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Sensus communis (literally "common sense" in Latin) is a philosophical term originally used to refer to the perceptual power of binding the inputs of the individual sense organs into a coherent and intelligible representation. The term originates with Aristotle (sensus communis is the Latin translation of Aristotle's κοινὴ αἲσθησις). It is used in a similar sense by Thomas Aquinas and Rene Descartes.
In rhetoric, the term is used to mean the whole set of unstated assumptions, prejudices, and values (see endoxa) that an orator can take for granted when addressing an audience. These are those opinions absorbed from society and the Zeitgeist without being exposed to to critical consideration.
"..we must [here] take sensus communis to mean the idea of a sense shared [by us all], i.e., a power to judge that in reflecting takes account (a priori), in our thought, of everyone else's way of presenting [something], in order as it were to compare our own judgement with human reason in general... Now we do this as follows: we compare our judgement not so much with the actual as rather with the merely possible judgements of others, and [thus] put ourselves in the position of everyone else..."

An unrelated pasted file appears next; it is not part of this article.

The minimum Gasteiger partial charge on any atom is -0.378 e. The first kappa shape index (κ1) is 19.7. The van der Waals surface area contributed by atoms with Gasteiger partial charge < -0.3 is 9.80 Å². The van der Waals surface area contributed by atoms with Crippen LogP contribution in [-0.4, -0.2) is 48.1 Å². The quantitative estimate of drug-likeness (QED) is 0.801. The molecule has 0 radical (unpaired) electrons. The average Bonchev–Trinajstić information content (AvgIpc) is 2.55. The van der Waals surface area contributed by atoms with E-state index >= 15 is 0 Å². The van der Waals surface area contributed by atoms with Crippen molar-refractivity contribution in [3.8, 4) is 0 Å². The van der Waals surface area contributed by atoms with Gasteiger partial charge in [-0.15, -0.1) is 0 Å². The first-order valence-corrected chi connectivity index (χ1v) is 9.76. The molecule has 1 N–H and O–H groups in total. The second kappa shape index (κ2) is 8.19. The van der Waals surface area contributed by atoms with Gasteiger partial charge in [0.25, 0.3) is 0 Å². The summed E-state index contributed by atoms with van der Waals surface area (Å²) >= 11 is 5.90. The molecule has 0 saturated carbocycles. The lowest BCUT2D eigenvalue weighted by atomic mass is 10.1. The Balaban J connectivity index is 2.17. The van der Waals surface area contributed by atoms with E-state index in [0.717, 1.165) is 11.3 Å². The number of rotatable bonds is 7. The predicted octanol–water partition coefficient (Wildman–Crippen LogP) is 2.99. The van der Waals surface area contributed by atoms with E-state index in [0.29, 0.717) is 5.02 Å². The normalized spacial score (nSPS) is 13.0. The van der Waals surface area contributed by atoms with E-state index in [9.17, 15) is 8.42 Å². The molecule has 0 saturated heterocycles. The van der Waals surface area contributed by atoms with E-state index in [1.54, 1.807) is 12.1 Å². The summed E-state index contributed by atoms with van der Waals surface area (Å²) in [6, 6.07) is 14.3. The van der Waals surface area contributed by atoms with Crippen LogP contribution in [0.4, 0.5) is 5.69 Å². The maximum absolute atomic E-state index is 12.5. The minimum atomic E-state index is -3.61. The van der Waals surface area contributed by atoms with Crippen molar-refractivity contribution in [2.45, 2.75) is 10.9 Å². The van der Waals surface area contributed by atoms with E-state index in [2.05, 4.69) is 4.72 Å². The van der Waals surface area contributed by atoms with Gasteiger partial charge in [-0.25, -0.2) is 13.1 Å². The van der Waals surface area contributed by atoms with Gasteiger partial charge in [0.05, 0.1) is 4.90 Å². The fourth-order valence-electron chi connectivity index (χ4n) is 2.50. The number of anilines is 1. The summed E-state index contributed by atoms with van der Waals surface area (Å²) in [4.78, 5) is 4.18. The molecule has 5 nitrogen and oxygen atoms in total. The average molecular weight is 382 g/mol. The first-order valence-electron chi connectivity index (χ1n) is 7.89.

See also
- Aristotle. De Anima. Many editions.
- Descartes, Rene. "Letter to Mersenne, 21 April 1941" in Descartes: Philosophical Letters, trans. and ed. Anthony Kenny. Oxford, Oxford University Press, 1970. More from Descartes on his use of the notion of the common sense in the sixth meditation.
- Descartes, Rene. Meditations on First Philosophy, in Descartes: Selected Philosophical Writings, trans. John Cottingham, Robert Stoothoff, Dugald Murdoch. Cambridge:, Cambridge University Press, 1988. The sixth meditation mentions the common sense.
- Gadamer, Hans-Georg. Truth and Method, 2nd rev. ed., trans. Joel Weinsheimer and Donald G. Marshall. New York: Continuum, 1994. Especially pp. 19–29.
- Reid, Thomas. An Inquiry into the Human Mind on the Principles of Common Sense, in Thomas Reid's Inquiry and Essays, ed.Ronald E. Beanblosom and keith Lehrer. New York: Hackett, 1983.
- Oettinger, M. Friedrich Christoph.
- Shaftesbury (Anthony Ashley Cooper). "Sensus Communis, An Essay on the Freedom of Wit and Humour in a Letter to a Friend" in Characteristics of Men, Manners, Opinions, Times, ed. Lawrence E. Klein. Cambridge: University of Cambridge Press, 1999.
- Vico, Giambattista. On the Study Methods of our Time, trans. Elio Gianturco. Ithaca, NY: Cornell University Press, 1990.
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